Katja (37:21):
Right. Like oh, you know what? I’ll just keep looking for more resources. I’ll just keep searching for another study. I’ll just, whatever. Yeah, that pattern.

Ryn (37:30):
Yeah. So, in a sense, I mean, some of that is what might be described as a grounding activity or a grounding effect or action on the system from this.

Katja (37:41):
Yeah. And, you know, I feel like it has that… Like we have a trauma crossover here too, right? Because we can think about I described that dryness in the emotional state and that airy pattern specifically with regard to productivity or moving through your day. Yeah. But that is also a description of dissociation. Of like it’s not safe to be in my body. It’s too painful to be in my body. So, I’m just going to move up out of it and just stay in the air above my body. Like my mental self, my emotional self is no longer really in my body. It’s kind of like above in the ether above me. And listen, that is a thing that humans – I don’t know. Maybe animals do it too. I have no idea. But that humans do to protect themselves, right? If you find yourself in that state, there’s not anything wrong with you. Your brain, your whatever is trying to protect you. And so that’s great. Thanks me. I really appreciate that you are caring for me. But it is not comfortable to live that way for a long period of time. And it also isn’t very efficient to live that way for a long period of time. Because you’re kind of just like a balloon tied to your body. And that’s just like more layers of having to go through to get tangible things done in a day. And so it’s not bad. It’s just uncomfortable. And so sometimes that happens as a means of protection. And then when we recognize it, we may recognize it because of the discomfort. Okay, well great. But also now it’s not going to be super comfortable to get back into the body, because we’ve been out for a little while. And now we’re stuck in this place where like nothing is comfortable. It’s not comfortable to be out of the body. It’s not going to be comfortable to get back into the body. Maybe we have a little anxiety or tension about the idea of even trying to do that. Evening primrose.

Ryn (40:00):
Yeah.

Katja (40:02):
Yeah. Just softly, gently moving you back in that direction. Like the heat gets that movement going. But then it’s like, but don’t worry. I’m going to smooth the way for you with the demulcent action. Yeah.

Ryn (40:19):
Yeah. And you know, when we talk about this in terms of tea and that kind of preparation, it’s primarily the leaves. When the flowers are there, you absolutely want to include those. If anything they’re a little more moistening than the leaves are. You might not put stems into your tea. Although like we mentioned in tincture we’ll include that as well.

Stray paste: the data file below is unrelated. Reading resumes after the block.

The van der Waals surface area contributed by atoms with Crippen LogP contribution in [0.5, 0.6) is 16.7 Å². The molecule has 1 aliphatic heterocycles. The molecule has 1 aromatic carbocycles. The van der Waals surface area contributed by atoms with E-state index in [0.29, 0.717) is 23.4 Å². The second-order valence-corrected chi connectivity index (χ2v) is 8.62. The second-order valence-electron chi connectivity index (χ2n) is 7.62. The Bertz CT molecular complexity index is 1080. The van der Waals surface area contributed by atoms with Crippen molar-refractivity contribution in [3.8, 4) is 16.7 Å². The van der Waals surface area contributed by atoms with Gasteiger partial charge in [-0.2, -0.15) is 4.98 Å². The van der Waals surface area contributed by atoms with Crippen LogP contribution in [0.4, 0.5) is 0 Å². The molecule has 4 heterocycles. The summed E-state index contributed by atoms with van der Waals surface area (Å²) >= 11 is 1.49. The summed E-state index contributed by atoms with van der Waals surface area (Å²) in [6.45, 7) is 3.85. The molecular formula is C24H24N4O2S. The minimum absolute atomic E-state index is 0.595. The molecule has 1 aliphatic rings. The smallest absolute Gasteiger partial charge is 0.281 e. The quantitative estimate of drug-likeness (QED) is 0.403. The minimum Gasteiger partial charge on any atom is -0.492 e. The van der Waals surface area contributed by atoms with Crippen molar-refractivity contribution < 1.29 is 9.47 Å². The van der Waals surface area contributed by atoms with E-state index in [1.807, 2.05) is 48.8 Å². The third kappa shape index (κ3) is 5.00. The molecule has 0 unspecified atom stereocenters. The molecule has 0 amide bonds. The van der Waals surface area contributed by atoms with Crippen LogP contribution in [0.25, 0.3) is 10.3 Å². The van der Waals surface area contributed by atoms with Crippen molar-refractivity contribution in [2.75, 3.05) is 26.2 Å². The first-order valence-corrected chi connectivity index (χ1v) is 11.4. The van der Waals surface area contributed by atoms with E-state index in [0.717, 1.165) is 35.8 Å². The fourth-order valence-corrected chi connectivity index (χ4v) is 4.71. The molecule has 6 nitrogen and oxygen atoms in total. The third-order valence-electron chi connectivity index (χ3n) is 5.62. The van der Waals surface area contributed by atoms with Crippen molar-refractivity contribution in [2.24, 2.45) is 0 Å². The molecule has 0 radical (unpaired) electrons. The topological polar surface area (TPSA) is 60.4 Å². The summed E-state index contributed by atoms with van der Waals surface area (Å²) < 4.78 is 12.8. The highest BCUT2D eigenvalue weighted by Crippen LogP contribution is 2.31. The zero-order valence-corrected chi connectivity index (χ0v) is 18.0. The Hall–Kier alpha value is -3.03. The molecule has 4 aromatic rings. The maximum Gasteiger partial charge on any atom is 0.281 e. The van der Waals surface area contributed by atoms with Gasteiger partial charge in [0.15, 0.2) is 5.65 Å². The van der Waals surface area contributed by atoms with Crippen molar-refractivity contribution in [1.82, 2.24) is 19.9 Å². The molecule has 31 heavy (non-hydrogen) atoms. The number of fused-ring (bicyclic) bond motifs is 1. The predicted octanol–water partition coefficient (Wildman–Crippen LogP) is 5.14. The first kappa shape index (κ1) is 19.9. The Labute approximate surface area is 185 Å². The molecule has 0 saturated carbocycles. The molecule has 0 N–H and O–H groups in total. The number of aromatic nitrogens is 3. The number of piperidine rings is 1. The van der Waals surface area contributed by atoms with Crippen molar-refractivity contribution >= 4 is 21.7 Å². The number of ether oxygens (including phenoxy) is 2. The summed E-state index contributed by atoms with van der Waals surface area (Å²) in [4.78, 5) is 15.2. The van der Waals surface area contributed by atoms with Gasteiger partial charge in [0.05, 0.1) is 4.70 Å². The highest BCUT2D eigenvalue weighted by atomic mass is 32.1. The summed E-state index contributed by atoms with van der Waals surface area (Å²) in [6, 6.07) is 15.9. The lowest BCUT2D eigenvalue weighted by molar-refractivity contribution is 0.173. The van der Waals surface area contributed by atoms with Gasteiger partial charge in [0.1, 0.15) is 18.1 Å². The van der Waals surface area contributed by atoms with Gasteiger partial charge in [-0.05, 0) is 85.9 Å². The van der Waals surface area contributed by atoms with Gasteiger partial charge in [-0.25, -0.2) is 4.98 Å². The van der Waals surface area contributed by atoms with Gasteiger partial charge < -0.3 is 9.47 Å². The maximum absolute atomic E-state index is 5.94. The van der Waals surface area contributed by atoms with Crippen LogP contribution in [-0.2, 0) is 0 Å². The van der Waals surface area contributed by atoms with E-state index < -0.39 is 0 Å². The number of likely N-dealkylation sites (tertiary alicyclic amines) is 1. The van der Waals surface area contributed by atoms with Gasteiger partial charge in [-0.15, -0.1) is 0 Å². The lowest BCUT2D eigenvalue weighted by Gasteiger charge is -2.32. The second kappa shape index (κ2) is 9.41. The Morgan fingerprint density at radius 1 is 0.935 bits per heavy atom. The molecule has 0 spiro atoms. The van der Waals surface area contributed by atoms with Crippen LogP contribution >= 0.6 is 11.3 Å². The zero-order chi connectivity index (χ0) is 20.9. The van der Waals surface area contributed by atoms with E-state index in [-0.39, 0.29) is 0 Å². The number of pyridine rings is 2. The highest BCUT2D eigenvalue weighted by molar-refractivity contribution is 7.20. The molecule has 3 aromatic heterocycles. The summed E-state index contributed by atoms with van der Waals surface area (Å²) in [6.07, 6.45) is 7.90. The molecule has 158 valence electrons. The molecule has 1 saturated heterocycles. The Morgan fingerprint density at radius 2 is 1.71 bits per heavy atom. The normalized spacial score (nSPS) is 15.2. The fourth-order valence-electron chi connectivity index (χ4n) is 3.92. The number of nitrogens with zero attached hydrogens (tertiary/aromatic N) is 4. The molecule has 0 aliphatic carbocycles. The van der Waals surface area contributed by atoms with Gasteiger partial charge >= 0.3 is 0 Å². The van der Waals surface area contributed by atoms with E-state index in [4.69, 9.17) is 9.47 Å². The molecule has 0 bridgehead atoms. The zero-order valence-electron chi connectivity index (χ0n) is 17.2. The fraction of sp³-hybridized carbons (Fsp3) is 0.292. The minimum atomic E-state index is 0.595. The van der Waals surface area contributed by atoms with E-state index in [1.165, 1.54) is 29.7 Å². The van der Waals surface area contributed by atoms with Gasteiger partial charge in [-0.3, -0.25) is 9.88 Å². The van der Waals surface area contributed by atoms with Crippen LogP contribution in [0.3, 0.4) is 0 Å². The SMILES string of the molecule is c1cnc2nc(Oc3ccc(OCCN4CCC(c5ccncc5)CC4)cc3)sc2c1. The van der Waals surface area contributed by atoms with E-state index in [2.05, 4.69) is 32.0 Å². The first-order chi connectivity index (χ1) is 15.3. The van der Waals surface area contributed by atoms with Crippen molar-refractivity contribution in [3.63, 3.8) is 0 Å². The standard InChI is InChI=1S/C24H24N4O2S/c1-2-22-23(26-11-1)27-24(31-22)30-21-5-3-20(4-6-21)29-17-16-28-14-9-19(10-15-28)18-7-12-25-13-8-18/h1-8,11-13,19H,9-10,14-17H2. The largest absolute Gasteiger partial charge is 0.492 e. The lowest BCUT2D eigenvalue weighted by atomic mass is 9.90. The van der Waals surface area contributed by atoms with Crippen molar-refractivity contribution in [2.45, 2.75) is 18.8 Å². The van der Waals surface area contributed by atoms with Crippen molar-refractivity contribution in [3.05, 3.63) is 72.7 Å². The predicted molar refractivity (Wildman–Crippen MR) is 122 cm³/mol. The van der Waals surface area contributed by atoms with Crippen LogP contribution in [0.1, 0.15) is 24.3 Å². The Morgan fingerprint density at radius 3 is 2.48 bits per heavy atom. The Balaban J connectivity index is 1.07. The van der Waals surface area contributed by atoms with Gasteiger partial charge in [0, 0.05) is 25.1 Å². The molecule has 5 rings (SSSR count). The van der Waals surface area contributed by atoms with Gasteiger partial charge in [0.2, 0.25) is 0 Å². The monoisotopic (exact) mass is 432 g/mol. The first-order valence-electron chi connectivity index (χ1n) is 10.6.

Katja (40:39):
It’s not always easy to get the flowers, because they’re night blooming. So, you can get them very early in the morning if you go out to harvest. Or if you go out at moon rise, you can usually get them then too. But you won’t get a lot at a time, because they have fresh flowers every night. And so then the flowers are tricky if you want to dry them for tea, because you just have a couple. And so it’s challenging. But it’s also worth it, because it’s kind of great.

A Safe Herb With Its Own Botanic Family

Ryn (41:14):
Yeah. They’re really lovely. So far as we’ve been able to determine after digging and looking, the evening primroses aerial parts are very, very safe to work with as well. You will see occasional warnings about evening primrose as an herb or as a supplement. Those are all in reference to the oil, the seed oil preparation. And so you’re going to see some cautions around like not taking this together with blood thinners or a few other things here and there. Those probably don’t apply to the tea or the tincture of this plant.

Katja (41:50):
I mean, it’s green and leafy, and it’s going to have some mineral content. So, if you’re on one of the blood thinners where they want you to be very cautious about leafy greens. Okay. Well most herbs are leafy greens in that case. So, maybe we’d be cautious there. But it that would be a pretty outside, super conservative kind of caution.

Ryn (42:18):
Yeah. And that would be the opposite really, because in that case your concern is do I interfere with the activity of the blood thinner? And now it’s a little thicker than it should be. Whereas with the seed oil it’s like oh, it’s going to enhance the activity of the blood thinner and make it even more thin.

Katja (42:32):
Right. If you want to make an error, it’s better to go in the inhibit the blood thinner, than in the make it even thinner direction. It’s better to not make an error, but…

Ryn (42:46):